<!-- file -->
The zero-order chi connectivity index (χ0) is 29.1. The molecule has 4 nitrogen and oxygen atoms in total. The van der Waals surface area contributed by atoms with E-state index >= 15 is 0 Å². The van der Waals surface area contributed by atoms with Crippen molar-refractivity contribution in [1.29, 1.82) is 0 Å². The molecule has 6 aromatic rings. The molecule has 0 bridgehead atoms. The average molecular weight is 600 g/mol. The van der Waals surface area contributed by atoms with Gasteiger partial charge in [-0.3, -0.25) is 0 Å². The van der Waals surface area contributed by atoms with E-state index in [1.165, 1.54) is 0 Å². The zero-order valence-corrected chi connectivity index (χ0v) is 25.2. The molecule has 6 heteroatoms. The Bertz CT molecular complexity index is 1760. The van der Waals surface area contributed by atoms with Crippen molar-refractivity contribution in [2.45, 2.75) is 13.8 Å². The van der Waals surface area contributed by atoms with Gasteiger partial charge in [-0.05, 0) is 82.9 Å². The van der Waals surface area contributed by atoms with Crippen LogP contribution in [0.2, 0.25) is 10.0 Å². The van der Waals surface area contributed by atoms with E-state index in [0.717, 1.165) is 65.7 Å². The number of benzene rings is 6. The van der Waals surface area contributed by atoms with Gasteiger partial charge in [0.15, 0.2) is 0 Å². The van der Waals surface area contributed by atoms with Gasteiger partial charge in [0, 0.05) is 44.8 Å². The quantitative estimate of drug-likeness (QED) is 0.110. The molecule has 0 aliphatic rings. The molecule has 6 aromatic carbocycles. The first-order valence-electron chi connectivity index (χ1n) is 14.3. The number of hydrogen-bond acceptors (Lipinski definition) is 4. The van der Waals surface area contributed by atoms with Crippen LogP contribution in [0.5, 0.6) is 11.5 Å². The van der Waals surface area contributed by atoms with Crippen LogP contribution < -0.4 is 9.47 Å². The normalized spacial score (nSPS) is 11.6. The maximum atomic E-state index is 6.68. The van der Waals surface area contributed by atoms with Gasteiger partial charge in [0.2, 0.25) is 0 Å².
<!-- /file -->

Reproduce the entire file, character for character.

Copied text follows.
The zero-order chi connectivity index (χ0) is 29.1. The molecule has 4 nitrogen and oxygen atoms in total. The van der Waals surface area contributed by atoms with E-state index >= 15 is 0 Å². The van der Waals surface area contributed by atoms with Crippen molar-refractivity contribution in [1.29, 1.82) is 0 Å². The molecule has 6 aromatic rings. The molecule has 0 bridgehead atoms. The average molecular weight is 600 g/mol. The van der Waals surface area contributed by atoms with Gasteiger partial charge in [-0.3, -0.25) is 0 Å². The van der Waals surface area contributed by atoms with E-state index in [1.165, 1.54) is 0 Å². The zero-order valence-corrected chi connectivity index (χ0v) is 25.2. The molecule has 6 heteroatoms. The Bertz CT molecular complexity index is 1760. The van der Waals surface area contributed by atoms with Crippen molar-refractivity contribution in [2.45, 2.75) is 13.8 Å². The van der Waals surface area contributed by atoms with Gasteiger partial charge in [-0.05, 0) is 82.9 Å². The van der Waals surface area contributed by atoms with Crippen LogP contribution in [0.2, 0.25) is 10.0 Å². The van der Waals surface area contributed by atoms with E-state index in [0.717, 1.165) is 65.7 Å². The number of benzene rings is 6. The van der Waals surface area contributed by atoms with Gasteiger partial charge in [0.15, 0.2) is 0 Å². The van der Waals surface area contributed by atoms with Gasteiger partial charge in [0, 0.05) is 44.8 Å². The quantitative estimate of drug-likeness (QED) is 0.110. The molecule has 0 aliphatic rings. The molecule has 6 aromatic carbocycles. The first-order valence-electron chi connectivity index (χ1n) is 14.3. The number of hydrogen-bond acceptors (Lipinski definition) is 4. The van der Waals surface area contributed by atoms with Crippen LogP contribution in [0.5, 0.6) is 11.5 Å². The van der Waals surface area contributed by atoms with Crippen LogP contribution < -0.4 is 9.47 Å². The normalized spacial score (nSPS) is 11.6. The maximum atomic E-state index is 6.68. The van der Waals surface area contributed by atoms with Gasteiger partial charge in [0.2, 0.25) is 0 Å².